"If you understand the safety implications of the Colt design, then disregard everything I said and just buy whatever tickles your fuzzy."

ditto
nothing else implied (yes, finger & mindset is always safety #1)
enjoy !

The Bushmaster
December 5, 2009, 05:13 PM
Two "safe" positions on the Colt SAA...Hammer resting on an empty chamber or the hammer resting between loaded chambers. There is NO position of the hammer that is to be trusted as a safety. NONE...Except as stated above.

Old Fuff
December 5, 2009, 05:47 PM
sprice:

The latest version of the .357 Blackhawk is made on a smaller Colt-size frame, is safe to carry fully loaded, and when you turn the cylinder to load the chamber, it will be indexed to be in line with the groove in the frame. Most of the things that users didn't like about the first "new" model have been resolved. Also some of the parts that were likely to break in the original Blackhawks – especially the trigger – are more robust in these newer ones.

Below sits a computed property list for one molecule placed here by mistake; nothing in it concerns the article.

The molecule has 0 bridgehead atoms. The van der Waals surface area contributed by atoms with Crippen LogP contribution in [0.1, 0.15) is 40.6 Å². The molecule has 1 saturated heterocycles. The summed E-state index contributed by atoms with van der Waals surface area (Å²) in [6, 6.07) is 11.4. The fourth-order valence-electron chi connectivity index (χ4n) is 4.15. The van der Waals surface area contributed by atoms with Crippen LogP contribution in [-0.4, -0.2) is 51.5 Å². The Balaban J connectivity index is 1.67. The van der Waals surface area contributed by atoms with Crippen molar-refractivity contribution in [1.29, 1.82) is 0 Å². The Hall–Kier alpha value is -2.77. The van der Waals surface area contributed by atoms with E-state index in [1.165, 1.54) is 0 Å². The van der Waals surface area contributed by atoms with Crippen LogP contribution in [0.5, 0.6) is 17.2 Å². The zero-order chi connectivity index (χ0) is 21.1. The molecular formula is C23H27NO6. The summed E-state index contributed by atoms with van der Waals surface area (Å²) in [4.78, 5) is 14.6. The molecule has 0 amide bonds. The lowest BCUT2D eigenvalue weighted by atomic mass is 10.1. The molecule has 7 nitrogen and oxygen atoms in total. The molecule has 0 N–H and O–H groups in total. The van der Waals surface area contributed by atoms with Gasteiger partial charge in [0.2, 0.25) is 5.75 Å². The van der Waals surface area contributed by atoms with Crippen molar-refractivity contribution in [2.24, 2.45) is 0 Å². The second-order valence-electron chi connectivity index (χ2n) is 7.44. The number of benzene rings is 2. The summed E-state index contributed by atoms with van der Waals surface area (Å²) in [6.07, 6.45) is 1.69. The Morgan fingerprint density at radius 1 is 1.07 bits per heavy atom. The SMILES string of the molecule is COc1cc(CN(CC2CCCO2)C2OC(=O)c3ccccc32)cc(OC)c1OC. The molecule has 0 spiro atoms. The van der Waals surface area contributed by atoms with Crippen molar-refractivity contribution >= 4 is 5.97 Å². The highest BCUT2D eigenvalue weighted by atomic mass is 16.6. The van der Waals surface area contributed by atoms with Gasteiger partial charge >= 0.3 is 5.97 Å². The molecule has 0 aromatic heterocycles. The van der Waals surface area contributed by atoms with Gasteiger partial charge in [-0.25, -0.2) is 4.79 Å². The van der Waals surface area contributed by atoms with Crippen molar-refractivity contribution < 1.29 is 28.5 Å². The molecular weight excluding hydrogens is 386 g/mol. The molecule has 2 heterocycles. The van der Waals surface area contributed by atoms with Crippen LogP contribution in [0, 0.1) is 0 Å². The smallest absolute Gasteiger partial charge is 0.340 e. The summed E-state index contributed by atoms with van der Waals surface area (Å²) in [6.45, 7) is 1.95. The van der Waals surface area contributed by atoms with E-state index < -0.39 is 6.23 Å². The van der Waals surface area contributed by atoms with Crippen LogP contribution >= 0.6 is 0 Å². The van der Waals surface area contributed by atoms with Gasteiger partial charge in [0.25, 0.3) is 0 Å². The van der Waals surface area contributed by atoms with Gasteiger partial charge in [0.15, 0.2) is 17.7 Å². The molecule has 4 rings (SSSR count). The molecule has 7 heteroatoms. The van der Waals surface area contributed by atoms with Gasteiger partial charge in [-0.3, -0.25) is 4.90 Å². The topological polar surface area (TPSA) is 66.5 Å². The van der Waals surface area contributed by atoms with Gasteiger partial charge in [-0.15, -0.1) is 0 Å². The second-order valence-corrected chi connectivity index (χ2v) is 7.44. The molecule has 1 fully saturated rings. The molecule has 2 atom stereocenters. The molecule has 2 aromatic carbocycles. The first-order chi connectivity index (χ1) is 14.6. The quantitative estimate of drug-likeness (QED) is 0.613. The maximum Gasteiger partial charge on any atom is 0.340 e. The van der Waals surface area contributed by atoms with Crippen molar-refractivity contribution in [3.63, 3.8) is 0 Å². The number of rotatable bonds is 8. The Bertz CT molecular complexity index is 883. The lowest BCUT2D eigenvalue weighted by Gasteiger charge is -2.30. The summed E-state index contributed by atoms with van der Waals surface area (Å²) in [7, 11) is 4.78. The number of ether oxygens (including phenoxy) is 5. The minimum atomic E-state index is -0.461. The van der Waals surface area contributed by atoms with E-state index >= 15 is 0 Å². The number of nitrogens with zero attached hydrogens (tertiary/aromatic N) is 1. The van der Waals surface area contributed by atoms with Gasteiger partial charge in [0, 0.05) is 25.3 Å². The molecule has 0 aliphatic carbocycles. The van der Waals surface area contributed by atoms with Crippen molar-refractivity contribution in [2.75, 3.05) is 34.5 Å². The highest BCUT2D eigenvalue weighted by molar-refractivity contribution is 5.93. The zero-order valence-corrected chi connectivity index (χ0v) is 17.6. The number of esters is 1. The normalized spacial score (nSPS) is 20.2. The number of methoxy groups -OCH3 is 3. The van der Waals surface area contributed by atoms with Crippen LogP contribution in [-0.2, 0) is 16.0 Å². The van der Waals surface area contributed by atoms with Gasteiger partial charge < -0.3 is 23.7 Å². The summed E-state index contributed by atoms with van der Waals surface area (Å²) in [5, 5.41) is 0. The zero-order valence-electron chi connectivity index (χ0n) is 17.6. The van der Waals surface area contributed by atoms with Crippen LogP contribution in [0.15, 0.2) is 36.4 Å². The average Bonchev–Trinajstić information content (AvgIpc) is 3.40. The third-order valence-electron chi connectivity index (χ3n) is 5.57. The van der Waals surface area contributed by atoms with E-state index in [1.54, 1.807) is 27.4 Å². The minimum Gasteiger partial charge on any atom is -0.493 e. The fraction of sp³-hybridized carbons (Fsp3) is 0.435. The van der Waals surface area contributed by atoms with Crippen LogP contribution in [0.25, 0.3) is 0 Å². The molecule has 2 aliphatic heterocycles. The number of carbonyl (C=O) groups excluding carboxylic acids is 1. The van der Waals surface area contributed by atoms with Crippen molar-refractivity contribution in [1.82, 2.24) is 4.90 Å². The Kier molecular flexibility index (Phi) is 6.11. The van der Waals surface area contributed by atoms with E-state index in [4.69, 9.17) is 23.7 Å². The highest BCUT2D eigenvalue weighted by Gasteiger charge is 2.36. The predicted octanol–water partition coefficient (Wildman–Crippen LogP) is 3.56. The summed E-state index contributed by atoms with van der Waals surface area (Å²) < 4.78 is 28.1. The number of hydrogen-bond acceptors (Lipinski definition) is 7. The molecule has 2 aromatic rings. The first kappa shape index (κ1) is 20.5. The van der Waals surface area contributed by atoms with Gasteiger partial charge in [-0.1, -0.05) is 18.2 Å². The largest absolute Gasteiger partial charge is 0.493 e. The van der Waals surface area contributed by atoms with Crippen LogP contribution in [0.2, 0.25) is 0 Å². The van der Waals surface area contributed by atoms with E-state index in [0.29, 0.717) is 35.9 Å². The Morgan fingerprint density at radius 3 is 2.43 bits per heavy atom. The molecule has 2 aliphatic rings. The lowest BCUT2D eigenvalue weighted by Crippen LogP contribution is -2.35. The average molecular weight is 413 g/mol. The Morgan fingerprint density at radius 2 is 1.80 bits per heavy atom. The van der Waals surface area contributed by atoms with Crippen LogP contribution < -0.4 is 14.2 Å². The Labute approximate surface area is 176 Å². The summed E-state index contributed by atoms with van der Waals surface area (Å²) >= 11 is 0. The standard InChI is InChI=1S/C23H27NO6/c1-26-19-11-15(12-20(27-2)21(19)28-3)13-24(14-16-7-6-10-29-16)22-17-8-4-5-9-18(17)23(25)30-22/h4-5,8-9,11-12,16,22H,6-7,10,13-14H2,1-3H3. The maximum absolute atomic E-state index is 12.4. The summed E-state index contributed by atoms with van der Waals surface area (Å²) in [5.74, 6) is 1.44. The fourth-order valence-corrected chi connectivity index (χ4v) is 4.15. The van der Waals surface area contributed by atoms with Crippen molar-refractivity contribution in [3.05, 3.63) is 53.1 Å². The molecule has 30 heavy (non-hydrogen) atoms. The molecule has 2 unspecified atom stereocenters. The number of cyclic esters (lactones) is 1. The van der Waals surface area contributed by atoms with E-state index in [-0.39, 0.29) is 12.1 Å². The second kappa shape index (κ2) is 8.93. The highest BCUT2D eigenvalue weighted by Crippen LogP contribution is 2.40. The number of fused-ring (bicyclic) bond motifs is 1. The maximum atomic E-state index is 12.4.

These have only been made (in .357 caliber) as a special extra-cost commemorative, but you will find them at a considerable discount if you follow this link. You will have to call their 800 number to get the latest prices, but take my word for it – they are VERY attractive.

www.cdnnsports.com

Why not an older Ruger Blackhawk that doesn’t have the transfer bar safety? Actually I prefer them myself. But keep in mind that those in mint condition are usually expensive, can only be safely carried with 5 rounds or less, and that (very important) Ruger will no longer provide parts to repair them.

TargetTerror
December 5, 2009, 06:40 PM
To me, any sort of internal safety does NOT bother me in the slightest. In fact, I like them so long as there presence is completely invisible to me as the user. In normal use, you do NOT know that there is any sort of transfer bar mechanism at play in a Ruger. This is not like an external safety where it actually interfaces with the user.